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Tetra Pak urges Government to develop mandatory environmental labels for food packaging

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3 min read
AUTHOR: Fiona Holland
Local organic vegetables and fruits with carbon emission label made from recycled paper

Tetra Pak is asking the Government to make environmental labels mandatory on food and drink packaging.

The recommendation is one of several laid out in the company’s ‘Food Positive: Driving change to decarbonise the UK food system’ report, which aims to help the UK food system reduce its environmental impact.

The report was put together in collaboration with a range of industry experts from companies including Danone, WWF UK, Oatly and the Food and Drink Federation among others, who discussed the changes needed for the UK to decarbonise its food system.

According to Tetra Pak’s research, some 50% of consumers say a brand’s decarbonisation efforts or sustainability credentials impact what they buy.

The company says the Government should find ways to develop a better relationship with food and drink suppliers, distributors, and processors to help them find greener food sourcing, production, and distribution solutions. It says that innovation in the areas of processing and packaging should be prioritised in particular.

In the report, Joanna Trewern, Head of Consumption at WWF UK, recommends that environmental labels should not only include the climate impact of a product but also its impact on biodiversity loss.

Shaunagh Duncan, Head of Sustainability at Oatly, also stressed that the Government needs to: “make labelling mandatory and, more crucially, to standardise the methodology for that labelling.

Four major retailers – Sainsburys’ Morrisons, Tesco and Co-op – trialed an environmental labelling system online last summer after the Food Standards Agency stressed the need for the unified system was “urgent”.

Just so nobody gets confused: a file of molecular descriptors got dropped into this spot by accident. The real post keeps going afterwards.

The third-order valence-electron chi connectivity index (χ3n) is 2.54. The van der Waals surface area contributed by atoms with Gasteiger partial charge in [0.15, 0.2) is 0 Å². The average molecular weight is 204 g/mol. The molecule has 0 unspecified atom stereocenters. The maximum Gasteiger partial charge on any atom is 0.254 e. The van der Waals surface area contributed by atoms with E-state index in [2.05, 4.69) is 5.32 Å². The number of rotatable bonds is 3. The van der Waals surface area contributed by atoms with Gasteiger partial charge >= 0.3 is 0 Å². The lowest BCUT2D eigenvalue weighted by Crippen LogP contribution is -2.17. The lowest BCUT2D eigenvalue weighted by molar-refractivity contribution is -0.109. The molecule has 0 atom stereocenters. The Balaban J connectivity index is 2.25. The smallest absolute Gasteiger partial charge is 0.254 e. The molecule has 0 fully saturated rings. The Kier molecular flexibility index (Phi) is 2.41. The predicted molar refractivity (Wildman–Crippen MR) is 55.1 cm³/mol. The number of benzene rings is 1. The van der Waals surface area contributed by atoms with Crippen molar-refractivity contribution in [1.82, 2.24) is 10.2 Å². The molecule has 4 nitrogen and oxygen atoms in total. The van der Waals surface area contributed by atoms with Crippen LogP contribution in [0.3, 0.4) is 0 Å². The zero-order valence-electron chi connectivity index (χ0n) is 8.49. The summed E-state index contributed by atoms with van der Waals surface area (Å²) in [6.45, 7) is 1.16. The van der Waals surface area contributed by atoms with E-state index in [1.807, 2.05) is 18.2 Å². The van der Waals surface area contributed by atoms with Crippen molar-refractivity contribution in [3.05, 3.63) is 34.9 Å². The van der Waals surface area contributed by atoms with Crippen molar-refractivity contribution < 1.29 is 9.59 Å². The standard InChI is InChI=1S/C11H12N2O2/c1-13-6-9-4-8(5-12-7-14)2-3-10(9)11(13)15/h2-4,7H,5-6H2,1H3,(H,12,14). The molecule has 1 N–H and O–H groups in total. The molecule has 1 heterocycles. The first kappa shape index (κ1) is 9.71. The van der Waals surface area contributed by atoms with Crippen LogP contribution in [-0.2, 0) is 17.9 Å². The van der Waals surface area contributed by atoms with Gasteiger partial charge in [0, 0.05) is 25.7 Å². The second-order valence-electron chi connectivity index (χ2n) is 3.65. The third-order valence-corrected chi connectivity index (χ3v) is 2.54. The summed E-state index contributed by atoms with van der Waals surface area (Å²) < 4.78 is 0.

A total of 10 other recommendations for the Government were made in the report. They include:

  • Looking at how green public procurement can be used to help access capital and R&D investments as well as public-private partnerships which can accelerate the production of technology that makes it easier for more people to access nutritious and sustainable foods
  • School meals standards must include requirements relating to sustainability and environmental impact. Children should also be able to access information about eating heathily and sustainably
  • New guidance for teachers needs to be created by the Department for Education to help them communicate with children on how important the food system is to tackling climate change, helping kids make better informed decisions around what they consume
  • Working together with industry to launch consumer awareness campaigns around how food waste and consumer food choices impact the planet, giving examples of how small changes to behaviour and diet can help the country meet climate goals
  • Targets need to be implemented around reducing waste in the food and drink sector, and obligatory food waste reporting should be introduced from 2024
  • Policymakers need to work with the food industry to create clear metrics that give consumers transparency around the carbon footprint of food and drink items
  • More technologies that tackle food waste – such as upcycling food and drink production side streams – should be developed using R&D financing
  • Better defined regulation on food and drink packaging recyclying which promotes the use of circular materials should be introduced
  • Policy and regulation should be brought into play which encourages packaging producers to use sustainably sourced and low carbon plant-based materials
  • A sufficient infrastructure for separate collection of used packaging must be created. The Government should also set a date for a post-launch review of materials included the UK Deposit Return Scheme, to allow for a wider range of materials to be included

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